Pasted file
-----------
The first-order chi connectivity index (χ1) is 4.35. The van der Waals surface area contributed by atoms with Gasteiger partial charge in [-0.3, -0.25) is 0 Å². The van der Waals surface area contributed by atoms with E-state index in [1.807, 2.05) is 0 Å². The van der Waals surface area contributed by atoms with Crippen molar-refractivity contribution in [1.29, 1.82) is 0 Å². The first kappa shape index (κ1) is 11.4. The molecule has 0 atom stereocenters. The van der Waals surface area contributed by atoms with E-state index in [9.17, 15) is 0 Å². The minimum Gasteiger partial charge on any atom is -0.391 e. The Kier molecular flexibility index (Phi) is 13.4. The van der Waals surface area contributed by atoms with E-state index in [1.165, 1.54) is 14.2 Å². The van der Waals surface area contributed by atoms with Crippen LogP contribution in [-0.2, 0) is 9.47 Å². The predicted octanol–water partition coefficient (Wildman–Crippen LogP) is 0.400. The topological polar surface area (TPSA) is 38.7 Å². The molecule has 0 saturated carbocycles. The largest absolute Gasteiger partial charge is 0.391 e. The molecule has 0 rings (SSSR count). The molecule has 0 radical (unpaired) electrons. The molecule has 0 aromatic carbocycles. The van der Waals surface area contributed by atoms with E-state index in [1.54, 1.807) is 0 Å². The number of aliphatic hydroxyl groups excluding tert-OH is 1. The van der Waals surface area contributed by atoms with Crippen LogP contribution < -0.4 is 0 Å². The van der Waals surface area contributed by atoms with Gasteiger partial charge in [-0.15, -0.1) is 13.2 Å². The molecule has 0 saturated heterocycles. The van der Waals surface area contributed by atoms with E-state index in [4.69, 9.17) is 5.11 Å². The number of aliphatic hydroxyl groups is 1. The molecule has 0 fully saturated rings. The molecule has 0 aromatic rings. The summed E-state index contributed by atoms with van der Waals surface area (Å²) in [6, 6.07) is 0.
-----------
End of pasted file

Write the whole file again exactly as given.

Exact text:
The first-order chi connectivity index (χ1) is 4.35. The van der Waals surface area contributed by atoms with Gasteiger partial charge in [-0.3, -0.25) is 0 Å². The van der Waals surface area contributed by atoms with E-state index in [1.807, 2.05) is 0 Å². The van der Waals surface area contributed by atoms with Crippen molar-refractivity contribution in [1.29, 1.82) is 0 Å². The first kappa shape index (κ1) is 11.4. The molecule has 0 atom stereocenters. The van der Waals surface area contributed by atoms with E-state index in [9.17, 15) is 0 Å². The minimum Gasteiger partial charge on any atom is -0.391 e. The Kier molecular flexibility index (Phi) is 13.4. The van der Waals surface area contributed by atoms with E-state index in [1.165, 1.54) is 14.2 Å². The van der Waals surface area contributed by atoms with Crippen LogP contribution in [-0.2, 0) is 9.47 Å². The predicted octanol–water partition coefficient (Wildman–Crippen LogP) is 0.400. The topological polar surface area (TPSA) is 38.7 Å². The molecule has 0 saturated carbocycles. The largest absolute Gasteiger partial charge is 0.391 e. The molecule has 0 rings (SSSR count). The molecule has 0 radical (unpaired) electrons. The molecule has 0 aromatic carbocycles. The van der Waals surface area contributed by atoms with E-state index in [1.54, 1.807) is 0 Å². The number of aliphatic hydroxyl groups excluding tert-OH is 1. The van der Waals surface area contributed by atoms with Crippen LogP contribution < -0.4 is 0 Å². The van der Waals surface area contributed by atoms with Gasteiger partial charge in [-0.15, -0.1) is 13.2 Å². The molecule has 0 saturated heterocycles. The van der Waals surface area contributed by atoms with E-state index in [4.69, 9.17) is 5.11 Å². The number of aliphatic hydroxyl groups is 1. The molecule has 0 fully saturated rings. The molecule has 0 aromatic rings. The summed E-state index contributed by atoms with van der Waals surface area (Å²) in [6, 6.07) is 0.